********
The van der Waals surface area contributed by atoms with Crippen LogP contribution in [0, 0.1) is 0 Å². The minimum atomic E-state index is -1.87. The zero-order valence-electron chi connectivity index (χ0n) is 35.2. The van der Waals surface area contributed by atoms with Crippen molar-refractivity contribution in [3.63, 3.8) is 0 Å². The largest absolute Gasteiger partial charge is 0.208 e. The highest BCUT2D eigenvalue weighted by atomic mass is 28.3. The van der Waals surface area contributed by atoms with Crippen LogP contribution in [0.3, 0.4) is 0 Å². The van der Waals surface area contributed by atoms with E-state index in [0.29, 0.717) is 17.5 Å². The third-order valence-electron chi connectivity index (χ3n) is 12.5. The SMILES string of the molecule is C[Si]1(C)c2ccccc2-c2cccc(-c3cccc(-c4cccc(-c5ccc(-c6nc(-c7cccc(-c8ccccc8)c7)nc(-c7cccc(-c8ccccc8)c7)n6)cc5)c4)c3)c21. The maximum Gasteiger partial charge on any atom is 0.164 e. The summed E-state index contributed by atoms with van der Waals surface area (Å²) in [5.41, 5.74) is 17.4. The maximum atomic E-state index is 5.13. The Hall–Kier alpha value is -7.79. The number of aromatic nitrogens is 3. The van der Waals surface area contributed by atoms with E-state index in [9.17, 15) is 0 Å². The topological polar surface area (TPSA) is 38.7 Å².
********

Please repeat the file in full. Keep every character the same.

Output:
The van der Waals surface area contributed by atoms with Crippen LogP contribution in [0, 0.1) is 0 Å². The minimum atomic E-state index is -1.87. The zero-order valence-electron chi connectivity index (χ0n) is 35.2. The van der Waals surface area contributed by atoms with Crippen molar-refractivity contribution in [3.63, 3.8) is 0 Å². The largest absolute Gasteiger partial charge is 0.208 e. The highest BCUT2D eigenvalue weighted by atomic mass is 28.3. The van der Waals surface area contributed by atoms with Crippen LogP contribution in [0.3, 0.4) is 0 Å². The van der Waals surface area contributed by atoms with E-state index in [0.29, 0.717) is 17.5 Å². The third-order valence-electron chi connectivity index (χ3n) is 12.5. The SMILES string of the molecule is C[Si]1(C)c2ccccc2-c2cccc(-c3cccc(-c4cccc(-c5ccc(-c6nc(-c7cccc(-c8ccccc8)c7)nc(-c7cccc(-c8ccccc8)c7)n6)cc5)c4)c3)c21. The maximum Gasteiger partial charge on any atom is 0.164 e. The summed E-state index contributed by atoms with van der Waals surface area (Å²) in [5.41, 5.74) is 17.4. The maximum atomic E-state index is 5.13. The Hall–Kier alpha value is -7.79. The number of aromatic nitrogens is 3. The van der Waals surface area contributed by atoms with E-state index in [9.17, 15) is 0 Å². The topological polar surface area (TPSA) is 38.7 Å².